Codes & Testing :: Noise Reduction Coefficient (NRC)

Standard: NRC is a laboratory rating of a material's sound absorption quality. (Click here to view the NRC of various common building materials.)

Enforcement: This is more of an industry standard and not necessarily enforced.

General Information: The NRC rating is an average of how absorptive a material is at only four frequencies (250, 500, 1000 and 2000 Hz). This industry standard ranges from zero (perfectly reflective) to 1* (perfectly absorptive). It is always expressed as a decimal rounded to the nearest .05.

*(Based on the testing methodology, and depending upon the material’s shape or surface area, some products can test at an NRC above 1.)

Strength: This standard is widely used and accepted.


  • The NRC rating is only measured at 250, 500, 1000 and 2000 Hz. This is perfectly acceptable for speech, but can be inadequate for music (and other low-frequency sounds).
  • Because this rating is an average, two materials with the same rating might not perform the same.
  • Communication of product ratings by manufacturers can be misleading and sometimes deceitful for the following reasons:
    • The information provided is based on lab tests. Because the lab is a perfect environment that is rarely duplicated in everyday applications, some products will not test the same in the field. Certain factors, such as installation variables, are not accounted for in the lab.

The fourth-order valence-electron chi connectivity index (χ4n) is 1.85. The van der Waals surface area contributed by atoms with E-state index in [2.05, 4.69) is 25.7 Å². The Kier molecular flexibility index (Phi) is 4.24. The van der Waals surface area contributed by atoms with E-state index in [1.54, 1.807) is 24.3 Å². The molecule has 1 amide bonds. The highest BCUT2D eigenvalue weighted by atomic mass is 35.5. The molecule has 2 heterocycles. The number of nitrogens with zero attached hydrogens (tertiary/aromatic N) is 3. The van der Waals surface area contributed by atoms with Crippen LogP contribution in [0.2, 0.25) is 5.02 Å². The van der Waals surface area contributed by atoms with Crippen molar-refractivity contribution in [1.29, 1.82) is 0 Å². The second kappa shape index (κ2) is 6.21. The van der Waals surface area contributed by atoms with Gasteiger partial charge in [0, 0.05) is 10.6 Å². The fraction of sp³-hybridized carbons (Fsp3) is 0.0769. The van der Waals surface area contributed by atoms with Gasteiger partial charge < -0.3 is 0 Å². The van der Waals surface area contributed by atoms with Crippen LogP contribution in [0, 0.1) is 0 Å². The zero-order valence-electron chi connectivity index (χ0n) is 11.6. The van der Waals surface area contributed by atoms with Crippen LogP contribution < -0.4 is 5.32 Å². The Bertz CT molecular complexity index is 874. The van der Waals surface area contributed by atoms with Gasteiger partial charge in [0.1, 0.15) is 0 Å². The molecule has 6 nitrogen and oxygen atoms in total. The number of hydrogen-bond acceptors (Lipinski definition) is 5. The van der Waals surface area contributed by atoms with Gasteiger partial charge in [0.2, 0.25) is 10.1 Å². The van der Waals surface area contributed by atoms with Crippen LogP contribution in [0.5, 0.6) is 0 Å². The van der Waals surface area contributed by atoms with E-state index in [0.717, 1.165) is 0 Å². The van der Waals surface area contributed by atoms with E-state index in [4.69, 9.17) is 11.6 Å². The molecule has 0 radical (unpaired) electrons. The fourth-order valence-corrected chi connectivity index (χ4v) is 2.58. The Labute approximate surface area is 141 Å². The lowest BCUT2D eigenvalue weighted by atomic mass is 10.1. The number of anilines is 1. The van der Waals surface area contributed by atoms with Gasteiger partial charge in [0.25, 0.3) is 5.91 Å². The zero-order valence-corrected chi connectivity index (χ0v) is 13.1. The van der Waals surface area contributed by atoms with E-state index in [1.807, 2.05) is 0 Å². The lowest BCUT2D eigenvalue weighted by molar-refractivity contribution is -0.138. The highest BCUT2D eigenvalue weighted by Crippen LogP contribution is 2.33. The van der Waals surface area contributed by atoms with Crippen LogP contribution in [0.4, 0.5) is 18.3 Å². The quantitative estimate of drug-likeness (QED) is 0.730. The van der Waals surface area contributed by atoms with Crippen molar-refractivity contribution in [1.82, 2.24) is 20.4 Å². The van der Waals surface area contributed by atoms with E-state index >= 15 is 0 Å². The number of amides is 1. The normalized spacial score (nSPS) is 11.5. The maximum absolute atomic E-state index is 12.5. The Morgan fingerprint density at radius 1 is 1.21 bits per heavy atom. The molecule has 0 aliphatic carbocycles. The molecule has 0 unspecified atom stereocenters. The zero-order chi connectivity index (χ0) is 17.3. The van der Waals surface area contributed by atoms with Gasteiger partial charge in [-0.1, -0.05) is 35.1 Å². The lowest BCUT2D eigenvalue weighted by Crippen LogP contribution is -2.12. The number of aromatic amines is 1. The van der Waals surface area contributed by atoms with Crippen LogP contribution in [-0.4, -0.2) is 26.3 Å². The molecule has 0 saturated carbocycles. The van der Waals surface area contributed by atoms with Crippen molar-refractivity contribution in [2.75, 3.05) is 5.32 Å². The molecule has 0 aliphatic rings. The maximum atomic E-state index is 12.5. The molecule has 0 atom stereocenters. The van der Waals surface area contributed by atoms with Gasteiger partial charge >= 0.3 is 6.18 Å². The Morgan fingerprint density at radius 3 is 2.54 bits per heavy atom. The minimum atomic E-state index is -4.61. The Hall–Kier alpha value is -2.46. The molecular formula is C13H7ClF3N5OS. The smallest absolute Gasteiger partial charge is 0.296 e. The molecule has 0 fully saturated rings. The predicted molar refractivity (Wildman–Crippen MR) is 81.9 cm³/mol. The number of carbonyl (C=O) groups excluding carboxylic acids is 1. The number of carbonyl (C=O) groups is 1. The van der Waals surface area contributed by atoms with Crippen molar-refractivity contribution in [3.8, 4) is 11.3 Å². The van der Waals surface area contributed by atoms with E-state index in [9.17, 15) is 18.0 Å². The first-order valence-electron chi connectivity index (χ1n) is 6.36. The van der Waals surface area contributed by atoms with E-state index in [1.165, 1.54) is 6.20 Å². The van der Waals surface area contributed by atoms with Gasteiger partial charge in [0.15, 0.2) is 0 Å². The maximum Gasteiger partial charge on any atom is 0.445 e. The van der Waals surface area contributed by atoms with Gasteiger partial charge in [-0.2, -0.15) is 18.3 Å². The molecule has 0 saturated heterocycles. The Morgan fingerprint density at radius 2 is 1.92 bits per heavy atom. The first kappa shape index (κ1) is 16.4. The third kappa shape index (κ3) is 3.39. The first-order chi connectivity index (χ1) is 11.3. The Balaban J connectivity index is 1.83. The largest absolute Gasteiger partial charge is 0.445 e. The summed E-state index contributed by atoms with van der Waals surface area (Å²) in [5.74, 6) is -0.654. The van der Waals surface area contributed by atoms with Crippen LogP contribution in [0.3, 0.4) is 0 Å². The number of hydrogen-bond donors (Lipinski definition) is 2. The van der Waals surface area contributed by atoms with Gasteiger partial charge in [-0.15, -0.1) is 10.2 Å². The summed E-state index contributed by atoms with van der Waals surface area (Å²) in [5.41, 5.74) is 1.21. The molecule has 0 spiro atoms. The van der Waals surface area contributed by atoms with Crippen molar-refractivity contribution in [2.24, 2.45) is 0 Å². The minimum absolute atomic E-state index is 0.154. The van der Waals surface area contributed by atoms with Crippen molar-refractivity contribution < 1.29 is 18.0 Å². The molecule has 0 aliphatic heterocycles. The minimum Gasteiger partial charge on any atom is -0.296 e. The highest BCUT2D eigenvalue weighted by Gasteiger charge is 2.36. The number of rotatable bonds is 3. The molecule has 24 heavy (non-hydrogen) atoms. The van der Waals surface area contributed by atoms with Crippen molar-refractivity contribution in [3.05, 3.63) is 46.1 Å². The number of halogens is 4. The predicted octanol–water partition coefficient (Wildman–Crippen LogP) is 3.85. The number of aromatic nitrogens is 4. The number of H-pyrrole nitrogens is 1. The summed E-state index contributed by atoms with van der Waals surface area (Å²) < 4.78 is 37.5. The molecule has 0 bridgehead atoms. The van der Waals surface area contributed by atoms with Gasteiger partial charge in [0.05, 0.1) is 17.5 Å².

• Some manufacturers will quote absorption at the more-desirable higher frequencies without clearly explaining the testing conditions. NRC is based only on absorptive characteristics at the following frequencies: 250, 500, 1000, 2000 Hz. Make sure the product data you’re reviewing is of these frequencies.
    • Make sure the mounting procedure used in the tests is consistent with your intended installation if you expect the same results. For example, a manufacturer of a wall carpet product provides an NRC rating of .80, which is extremely good. But, if you know how to read the fine print, you’ll see this rating was achieved while the carpet was installed over fiberglass. In this installation configuration, the fiberglass, not the carpet, acts as the sound absorber. Without the acoustic material behind, the wall carpet will probably only achieve an NRC of .20.

A responsible design professional will not rely solely on information provided by manufacturers. While some do provide accurate information, it is advisable to seek an un-biased third-party for product confirmation. Visit the Products & Materials section or contact us if you are looking for a specific product not currently listed in our database.

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